All image from ZDNet.de, unless otherwise stated
The supercomputer, at the Leibniz-Rechenzentrum (LRZ) of the Bavarian Academy of Sciences, works at more than 3 Petaflops, is the fastest supercomputer in Europe, as well as number four in the Top 500 list of the world’s most powerful supercomputers.
SuperMUC is a System X iDataPlex IBM machine, with a total of more than 155,000 cores. It has more than 330 Tbyte of main memory, accessed through a non-blocking InfiniBand network with a “fat tree” topology.
It can also can buffer up to 10 petabyte in a parallel GPFS file system from IBM. The operating system is Suse Linux Enterprise Server.
For permanent storage of user data such as program source or input data sets, SuperMUC has a storage solution from NetApp with a capacity of 4 petabytes. It also has 16.5 Pbyte of tape systems for long term data archiving
Supercomputer cooled by hot water
Given the rapid developments in supercomputing, it is likely to forfeit its prominent place in the supercomputing league soon, but the technical specs are only one aspect of why SuperMUC is so interesting.
Two other factors are actually much more important: the new design and innovations in the monster’s cooling system.
“SuperMUC is composed of processors with a standard instruction set, also used in laptops, desktops and servers,”said Arndt Bode, head of the LRZ. ”Thus it can be much easier to program than many other supercomputers, whose special accelerators require a huge effort in the adaptation of programs.”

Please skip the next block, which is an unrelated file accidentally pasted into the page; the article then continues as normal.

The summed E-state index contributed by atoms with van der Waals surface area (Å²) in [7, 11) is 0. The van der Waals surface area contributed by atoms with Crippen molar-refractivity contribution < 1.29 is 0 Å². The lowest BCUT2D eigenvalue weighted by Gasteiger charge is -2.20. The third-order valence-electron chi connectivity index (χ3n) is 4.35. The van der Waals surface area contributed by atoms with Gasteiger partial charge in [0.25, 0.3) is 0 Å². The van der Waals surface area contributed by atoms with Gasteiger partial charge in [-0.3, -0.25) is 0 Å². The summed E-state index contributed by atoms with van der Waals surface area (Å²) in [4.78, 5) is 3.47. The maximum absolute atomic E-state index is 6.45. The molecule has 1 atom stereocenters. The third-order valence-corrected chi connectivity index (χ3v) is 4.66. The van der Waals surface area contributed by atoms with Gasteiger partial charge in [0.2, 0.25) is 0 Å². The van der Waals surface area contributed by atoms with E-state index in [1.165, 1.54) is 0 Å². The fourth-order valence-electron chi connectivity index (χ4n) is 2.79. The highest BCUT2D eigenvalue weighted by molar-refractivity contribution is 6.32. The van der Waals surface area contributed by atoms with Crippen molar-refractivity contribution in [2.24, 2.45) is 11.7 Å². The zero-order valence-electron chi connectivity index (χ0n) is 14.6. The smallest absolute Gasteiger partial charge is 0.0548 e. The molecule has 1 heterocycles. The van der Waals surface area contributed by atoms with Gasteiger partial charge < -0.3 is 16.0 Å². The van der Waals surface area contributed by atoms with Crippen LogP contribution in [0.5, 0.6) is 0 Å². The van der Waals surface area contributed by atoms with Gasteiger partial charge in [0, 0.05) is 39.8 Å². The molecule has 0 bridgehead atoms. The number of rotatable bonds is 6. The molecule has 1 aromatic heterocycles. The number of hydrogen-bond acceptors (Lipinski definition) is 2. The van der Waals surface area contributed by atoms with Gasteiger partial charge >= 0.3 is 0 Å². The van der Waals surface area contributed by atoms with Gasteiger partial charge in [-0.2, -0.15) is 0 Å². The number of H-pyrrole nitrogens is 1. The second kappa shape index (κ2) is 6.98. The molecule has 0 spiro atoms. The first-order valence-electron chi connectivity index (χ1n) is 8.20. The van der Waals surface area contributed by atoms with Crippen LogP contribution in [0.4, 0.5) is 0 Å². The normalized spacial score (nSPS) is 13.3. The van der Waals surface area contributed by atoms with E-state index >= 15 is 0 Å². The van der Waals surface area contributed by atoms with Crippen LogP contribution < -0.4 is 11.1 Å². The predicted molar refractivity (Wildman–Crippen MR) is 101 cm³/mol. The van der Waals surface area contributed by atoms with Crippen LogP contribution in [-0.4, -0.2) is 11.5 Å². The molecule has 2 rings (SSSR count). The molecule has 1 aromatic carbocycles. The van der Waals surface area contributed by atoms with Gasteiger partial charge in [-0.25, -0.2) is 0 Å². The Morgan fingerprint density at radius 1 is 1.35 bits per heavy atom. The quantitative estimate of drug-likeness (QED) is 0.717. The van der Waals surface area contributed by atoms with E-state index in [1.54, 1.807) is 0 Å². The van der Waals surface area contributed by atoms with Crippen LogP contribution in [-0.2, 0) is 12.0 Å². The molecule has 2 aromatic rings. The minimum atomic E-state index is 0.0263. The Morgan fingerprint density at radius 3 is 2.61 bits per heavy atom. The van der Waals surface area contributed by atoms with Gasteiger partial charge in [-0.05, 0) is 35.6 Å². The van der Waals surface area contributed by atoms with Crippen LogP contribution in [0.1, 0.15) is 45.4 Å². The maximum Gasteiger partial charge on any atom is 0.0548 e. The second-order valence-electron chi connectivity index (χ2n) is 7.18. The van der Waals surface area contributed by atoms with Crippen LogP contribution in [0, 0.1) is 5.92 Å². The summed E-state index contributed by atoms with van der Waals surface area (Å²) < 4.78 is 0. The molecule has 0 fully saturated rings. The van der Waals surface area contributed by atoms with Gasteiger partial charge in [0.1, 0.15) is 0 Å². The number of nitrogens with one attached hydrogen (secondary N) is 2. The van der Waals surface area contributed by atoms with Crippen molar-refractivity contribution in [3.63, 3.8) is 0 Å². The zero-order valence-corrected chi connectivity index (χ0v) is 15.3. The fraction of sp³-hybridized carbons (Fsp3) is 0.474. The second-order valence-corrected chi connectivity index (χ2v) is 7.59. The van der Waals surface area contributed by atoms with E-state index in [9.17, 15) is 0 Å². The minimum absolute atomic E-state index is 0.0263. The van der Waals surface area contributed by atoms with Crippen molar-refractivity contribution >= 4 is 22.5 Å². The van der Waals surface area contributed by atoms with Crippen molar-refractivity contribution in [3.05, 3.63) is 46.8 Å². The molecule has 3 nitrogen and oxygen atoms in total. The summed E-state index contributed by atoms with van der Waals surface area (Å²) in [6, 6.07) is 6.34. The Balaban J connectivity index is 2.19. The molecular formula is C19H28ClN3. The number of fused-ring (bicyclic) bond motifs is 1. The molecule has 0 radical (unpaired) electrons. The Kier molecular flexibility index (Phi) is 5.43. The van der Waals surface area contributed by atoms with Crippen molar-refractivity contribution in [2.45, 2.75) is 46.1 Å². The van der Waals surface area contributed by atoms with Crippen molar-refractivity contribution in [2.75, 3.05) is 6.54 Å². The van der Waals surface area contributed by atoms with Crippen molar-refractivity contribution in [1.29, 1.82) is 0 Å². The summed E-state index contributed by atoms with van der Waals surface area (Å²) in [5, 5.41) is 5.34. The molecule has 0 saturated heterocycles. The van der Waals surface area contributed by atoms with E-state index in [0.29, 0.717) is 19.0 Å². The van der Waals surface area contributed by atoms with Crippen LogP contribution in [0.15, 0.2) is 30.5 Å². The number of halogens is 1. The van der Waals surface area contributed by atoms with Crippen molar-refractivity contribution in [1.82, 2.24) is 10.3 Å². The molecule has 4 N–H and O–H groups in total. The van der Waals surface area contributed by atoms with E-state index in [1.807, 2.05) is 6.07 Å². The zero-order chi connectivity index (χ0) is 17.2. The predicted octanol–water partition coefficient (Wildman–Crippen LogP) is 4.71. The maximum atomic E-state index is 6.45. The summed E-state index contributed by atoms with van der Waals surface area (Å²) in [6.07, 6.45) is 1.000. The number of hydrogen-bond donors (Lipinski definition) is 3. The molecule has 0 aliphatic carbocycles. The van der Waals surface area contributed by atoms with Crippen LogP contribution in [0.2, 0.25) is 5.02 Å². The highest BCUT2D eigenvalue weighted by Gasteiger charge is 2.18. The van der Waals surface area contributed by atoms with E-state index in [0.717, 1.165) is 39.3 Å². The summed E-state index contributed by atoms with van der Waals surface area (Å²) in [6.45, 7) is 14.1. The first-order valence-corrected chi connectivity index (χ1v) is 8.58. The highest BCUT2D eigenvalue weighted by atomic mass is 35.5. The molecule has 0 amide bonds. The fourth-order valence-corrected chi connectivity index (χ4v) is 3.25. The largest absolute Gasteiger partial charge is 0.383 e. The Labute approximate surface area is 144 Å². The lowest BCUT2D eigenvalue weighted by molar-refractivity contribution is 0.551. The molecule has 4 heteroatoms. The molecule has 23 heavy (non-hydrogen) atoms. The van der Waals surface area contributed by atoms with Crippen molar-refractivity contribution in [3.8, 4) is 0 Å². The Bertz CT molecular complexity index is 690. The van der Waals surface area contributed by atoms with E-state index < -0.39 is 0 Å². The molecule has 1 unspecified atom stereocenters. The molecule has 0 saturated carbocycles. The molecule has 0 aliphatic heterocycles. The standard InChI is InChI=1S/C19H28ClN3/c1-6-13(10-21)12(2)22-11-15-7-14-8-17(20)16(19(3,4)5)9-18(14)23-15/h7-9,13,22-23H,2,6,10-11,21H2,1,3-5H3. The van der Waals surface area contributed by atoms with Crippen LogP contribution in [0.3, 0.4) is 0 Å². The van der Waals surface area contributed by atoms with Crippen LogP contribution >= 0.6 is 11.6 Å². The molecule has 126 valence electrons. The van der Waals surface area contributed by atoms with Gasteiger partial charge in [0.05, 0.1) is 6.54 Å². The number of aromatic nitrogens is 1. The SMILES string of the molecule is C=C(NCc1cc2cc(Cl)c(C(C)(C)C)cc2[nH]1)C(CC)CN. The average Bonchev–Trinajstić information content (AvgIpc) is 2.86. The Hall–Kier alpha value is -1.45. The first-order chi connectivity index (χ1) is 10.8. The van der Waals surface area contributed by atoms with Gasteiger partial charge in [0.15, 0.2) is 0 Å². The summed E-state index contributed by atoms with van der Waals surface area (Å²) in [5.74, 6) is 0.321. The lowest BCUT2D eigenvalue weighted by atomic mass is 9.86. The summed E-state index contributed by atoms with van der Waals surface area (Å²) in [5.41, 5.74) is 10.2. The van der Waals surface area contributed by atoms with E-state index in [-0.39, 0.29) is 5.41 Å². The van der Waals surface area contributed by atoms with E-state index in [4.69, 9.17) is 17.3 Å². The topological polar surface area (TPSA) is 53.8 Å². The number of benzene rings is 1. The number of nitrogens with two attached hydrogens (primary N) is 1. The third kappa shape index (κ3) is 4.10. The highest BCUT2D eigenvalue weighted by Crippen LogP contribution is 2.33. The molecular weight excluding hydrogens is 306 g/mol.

The cooling system doesn’t just work at the rack level, but cools individual processors and main memory directly with warm water at up to 55C. This “hot water cooling” system was developed by IBM and SuperMUC is the first system to use it on an industrial scale.
“SuperMUC is a milestone in the low-energy, sustainable and environmentally friendly supercomputers, and the result of several years of research and development work at IBM,” said Martina Koederitz, chairman and CEO of IBM Germany, at the the handover event.
IBM has long been a proponent of water-cooled systems, which take away heat more efficiently, and in a form which can be re-used elsewhere. For instance, the IBM-supplied Aquasar supercomputer, at Zurich’s Swiss Federal Institute of Technology supplies heat to surrounding buildings from its cooling system.
After the handover, IBM will continue to develop the hot water cooling technology: “Our plan is to integrate the cooling medium structures directly on the back of the processor to cool 3-D stacked chips,”said Bruno Michel, manager of Advanced Thermal Packaging at IBM Research, Zurich and one of the inventors of the SuperMUC cooling concept. “This could pave the way for massive reductions and performance improvements: the SuperMUC could ultimately shrink to the size of a PC.”
The investment and operating costs of SuperMUC for five to six years is around €83 million, and it has received some Government subsidy for its innovative technology. The supercomputer will be used for scientific simulation for projects from across Europe, including biological work such as modelling the flow of blood in the body, or air through the lungs, and physics work such as investigating the role of dark matter in the universe .
This story originally appeared in German on ZDNet.de. Translation by Peter Judge (and Google).
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